Grassley Op-ed: Celebrating Iowa’s Agricultural Past, Present and Future
Aug 08, 2019
By Sen. Chuck Grassley of Iowa
The Iowa State Fair is a celebration of agriculture and the farming families who feed and fuel the world. It is one of the oldest, largest and most well-known agricultural expositions in the United States. Approximately one million people make their way to the fairgrounds every year to gather with friends, family and neighbors and enjoy everything the fair has to offer.
Iowa’s rich agricultural history will be on full display at the fair. But this year, there’s also so much to look forward to as Congress works to pass the new United States-Mexico-Canada Agreement (USMCA), President Trump’s successfully renegotiated trade deal.
Canada and Mexico are critical trade partners, particularly for agriculture. In fact, they are the United States’ top export markets. According to the U.S. Department of Agriculture, exports to our North American neighbors totaled a combined $40 billion in 2018. More than 28 percent of all U.S. farm and food exports went to Canada and Mexico last year, supporting more than 300,000 American jobs.
Here in Iowa, the $10 billion worth of agricultural products we export to Canada and Mexico each year support more than 86,000 jobs. Canada is Iowa’s largest trade partner. It accounts for more than 30 percent of our state’s exported goods. Mexico is second, accounting for approximately 17 percent of our exports. In fact, Mexico is Iowa’s top corn customer, buying more than $3 billion of it each year. A few of our other top agricultural industries – pork, dairy and soybeans – export more than roughly $2 billion each from Iowa to Canada and Mexico annually.
With so much of our state’s exports on the line, it is essential that Congress passes USMCA without delay. The new trade deal will not only stabilize our current markets, such as the pork market in Mexico, but it will also increase access for several products. For example, American dairy products have been hindered in the Canadian market for years due to Canada’s supply management system. That system uses price fixing and quotas set by the Canadian government. USMCA would lower these non-tariff barriers and allow our dairy industry to expand its reach in Canada. That means our Canadian friends could make their own butter cow with Iowa-made butter.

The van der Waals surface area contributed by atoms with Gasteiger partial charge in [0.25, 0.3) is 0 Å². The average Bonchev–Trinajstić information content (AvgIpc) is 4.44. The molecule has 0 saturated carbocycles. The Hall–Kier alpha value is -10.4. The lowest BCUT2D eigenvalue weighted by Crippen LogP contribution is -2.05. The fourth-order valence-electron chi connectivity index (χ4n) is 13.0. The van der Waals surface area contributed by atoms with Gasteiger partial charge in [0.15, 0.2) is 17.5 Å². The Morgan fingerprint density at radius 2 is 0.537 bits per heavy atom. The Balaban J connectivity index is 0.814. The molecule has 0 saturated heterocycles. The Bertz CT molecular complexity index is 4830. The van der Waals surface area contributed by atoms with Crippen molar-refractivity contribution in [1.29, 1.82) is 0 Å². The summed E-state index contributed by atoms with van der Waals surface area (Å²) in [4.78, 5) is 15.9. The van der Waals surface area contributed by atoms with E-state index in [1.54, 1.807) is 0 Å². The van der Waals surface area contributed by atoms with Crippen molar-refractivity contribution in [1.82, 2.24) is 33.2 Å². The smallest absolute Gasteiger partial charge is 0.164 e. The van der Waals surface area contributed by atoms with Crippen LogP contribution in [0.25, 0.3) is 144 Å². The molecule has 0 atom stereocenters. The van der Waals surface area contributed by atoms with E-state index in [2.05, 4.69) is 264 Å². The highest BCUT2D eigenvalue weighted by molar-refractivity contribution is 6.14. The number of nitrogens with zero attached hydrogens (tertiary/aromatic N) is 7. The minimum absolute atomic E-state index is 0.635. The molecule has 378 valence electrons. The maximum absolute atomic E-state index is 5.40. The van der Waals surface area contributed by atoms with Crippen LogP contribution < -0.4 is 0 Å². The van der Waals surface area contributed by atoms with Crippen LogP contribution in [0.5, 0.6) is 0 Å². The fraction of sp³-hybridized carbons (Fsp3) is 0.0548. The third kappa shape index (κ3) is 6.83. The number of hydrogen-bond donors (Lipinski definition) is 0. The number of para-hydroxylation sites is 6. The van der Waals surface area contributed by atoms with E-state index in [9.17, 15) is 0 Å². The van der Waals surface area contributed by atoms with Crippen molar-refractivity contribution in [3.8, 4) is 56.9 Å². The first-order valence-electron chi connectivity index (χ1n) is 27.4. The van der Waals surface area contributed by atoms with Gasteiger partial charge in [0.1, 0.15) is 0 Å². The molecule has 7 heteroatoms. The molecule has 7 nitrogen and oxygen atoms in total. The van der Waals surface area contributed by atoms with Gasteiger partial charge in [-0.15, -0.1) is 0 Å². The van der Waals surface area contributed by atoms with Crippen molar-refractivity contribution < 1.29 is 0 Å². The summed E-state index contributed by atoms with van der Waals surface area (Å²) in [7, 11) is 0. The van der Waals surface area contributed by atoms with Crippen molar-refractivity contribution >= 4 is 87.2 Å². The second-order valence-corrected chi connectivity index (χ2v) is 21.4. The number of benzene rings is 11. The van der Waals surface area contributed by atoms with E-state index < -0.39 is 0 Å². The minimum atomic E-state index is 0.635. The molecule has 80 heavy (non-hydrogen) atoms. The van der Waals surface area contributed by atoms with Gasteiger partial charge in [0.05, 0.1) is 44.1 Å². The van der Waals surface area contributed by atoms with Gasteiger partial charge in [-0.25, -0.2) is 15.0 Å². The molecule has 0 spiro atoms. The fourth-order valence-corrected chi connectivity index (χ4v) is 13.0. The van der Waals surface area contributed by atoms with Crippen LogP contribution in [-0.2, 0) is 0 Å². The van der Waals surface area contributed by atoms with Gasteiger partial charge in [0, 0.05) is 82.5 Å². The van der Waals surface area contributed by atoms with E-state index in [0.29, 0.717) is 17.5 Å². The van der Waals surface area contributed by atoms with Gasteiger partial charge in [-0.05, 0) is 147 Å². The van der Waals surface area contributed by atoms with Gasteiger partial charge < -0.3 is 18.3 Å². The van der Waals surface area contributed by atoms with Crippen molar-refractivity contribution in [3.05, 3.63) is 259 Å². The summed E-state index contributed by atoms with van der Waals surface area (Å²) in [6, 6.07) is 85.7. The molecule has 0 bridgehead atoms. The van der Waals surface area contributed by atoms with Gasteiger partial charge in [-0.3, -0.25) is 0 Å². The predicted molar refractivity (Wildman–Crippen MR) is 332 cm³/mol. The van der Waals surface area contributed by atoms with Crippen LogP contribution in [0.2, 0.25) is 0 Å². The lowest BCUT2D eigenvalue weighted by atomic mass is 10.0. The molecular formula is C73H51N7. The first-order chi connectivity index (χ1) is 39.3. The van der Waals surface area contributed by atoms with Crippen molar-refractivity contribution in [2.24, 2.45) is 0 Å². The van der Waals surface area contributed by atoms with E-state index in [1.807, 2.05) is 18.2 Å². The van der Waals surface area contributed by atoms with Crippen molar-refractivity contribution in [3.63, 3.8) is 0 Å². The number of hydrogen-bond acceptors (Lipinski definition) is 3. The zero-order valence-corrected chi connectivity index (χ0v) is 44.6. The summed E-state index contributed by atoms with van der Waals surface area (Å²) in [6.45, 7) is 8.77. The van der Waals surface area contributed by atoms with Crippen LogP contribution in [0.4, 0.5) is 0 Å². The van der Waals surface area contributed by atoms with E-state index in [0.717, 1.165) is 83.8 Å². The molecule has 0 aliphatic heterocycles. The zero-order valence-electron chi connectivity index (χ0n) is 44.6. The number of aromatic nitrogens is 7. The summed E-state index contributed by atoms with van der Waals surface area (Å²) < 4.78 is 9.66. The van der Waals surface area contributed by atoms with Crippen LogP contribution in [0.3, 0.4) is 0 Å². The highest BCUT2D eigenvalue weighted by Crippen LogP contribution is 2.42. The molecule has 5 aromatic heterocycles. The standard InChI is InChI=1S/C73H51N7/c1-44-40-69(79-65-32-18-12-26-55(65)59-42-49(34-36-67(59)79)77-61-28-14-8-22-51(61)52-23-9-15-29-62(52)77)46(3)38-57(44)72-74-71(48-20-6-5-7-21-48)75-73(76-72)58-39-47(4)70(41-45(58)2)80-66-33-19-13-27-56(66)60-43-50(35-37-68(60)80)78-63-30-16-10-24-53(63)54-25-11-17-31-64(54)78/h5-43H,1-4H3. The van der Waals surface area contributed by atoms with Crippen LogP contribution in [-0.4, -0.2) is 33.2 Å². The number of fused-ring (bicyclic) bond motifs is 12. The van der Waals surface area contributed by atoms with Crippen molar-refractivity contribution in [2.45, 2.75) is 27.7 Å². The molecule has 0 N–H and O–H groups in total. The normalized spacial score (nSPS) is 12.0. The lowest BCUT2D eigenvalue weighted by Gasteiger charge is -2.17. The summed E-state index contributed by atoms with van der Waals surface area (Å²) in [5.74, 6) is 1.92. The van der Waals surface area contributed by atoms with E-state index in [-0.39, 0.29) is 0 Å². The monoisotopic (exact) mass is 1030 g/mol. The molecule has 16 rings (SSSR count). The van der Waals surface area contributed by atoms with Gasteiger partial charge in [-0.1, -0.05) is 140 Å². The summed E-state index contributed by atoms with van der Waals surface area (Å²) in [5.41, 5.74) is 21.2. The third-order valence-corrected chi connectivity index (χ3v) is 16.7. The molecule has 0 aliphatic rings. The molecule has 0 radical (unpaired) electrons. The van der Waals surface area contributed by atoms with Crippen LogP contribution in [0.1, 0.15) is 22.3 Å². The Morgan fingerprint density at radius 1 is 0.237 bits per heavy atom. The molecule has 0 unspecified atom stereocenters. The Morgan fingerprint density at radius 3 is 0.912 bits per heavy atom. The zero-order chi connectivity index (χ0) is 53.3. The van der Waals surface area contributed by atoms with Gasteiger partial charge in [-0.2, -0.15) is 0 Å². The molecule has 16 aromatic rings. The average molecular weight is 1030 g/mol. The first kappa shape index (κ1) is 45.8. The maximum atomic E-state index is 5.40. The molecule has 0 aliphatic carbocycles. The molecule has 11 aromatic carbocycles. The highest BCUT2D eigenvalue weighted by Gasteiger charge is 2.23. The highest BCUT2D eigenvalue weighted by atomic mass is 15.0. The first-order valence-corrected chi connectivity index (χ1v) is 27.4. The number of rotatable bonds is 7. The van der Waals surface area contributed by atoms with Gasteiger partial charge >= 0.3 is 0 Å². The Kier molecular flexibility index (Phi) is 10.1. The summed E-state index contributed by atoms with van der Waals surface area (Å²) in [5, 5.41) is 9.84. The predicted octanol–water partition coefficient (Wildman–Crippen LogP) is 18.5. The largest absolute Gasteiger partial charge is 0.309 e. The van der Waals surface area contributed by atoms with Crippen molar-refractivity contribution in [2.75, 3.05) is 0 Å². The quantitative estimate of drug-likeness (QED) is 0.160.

In addition to improving access to our two largest export markets, USMCA will preserve the tariff-free treatment our products currently enjoy in the Mexican and Canadian markets. It will also strengthen rules on unfair subsidies, dumped exports, duty evasion and non-market trading practices, such as currency manipulation, which will help ensure that American workers and businesses aren’t dealt the short end of the stick.
USMCA will also be a boon for Iowa’s manufacturing industry. According to data released by the Office of the U.S. Trade Representative, Iowa exported nearly $12 billion of manufactured goods last year. That includes the various tractors and pieces of heavy equipment Iowans see on display within the fair’s exhibition halls.
There has been a lot of uncertainty regarding trade over the past year. I regularly hear from farmers, manufacturers and small business owners at my annual 99 county meetings about their concerns regarding fair trade deals, specifically with Canada and Mexico. I’ve been honest about my initial skepticism of President Trump’s plan to renegotiate NAFTA. However, USMCA will be a victory for Iowa, for Rural America and the entire nation.
I’ve had countless meetings with my Senate colleagues, conversations with the president and his Administration and even met with House Speaker Nancy Pelosi and other top House Democrats to discuss a path forward on USMCA. In the coming weeks, I’ll continue to work to promote USMCA’s passage in Congress.
As the Iowa State Fair gets underway, I’m excited to celebrate our state’s agricultural past and traditions, and look forward to what we can achieve under a modernized North American trade deal.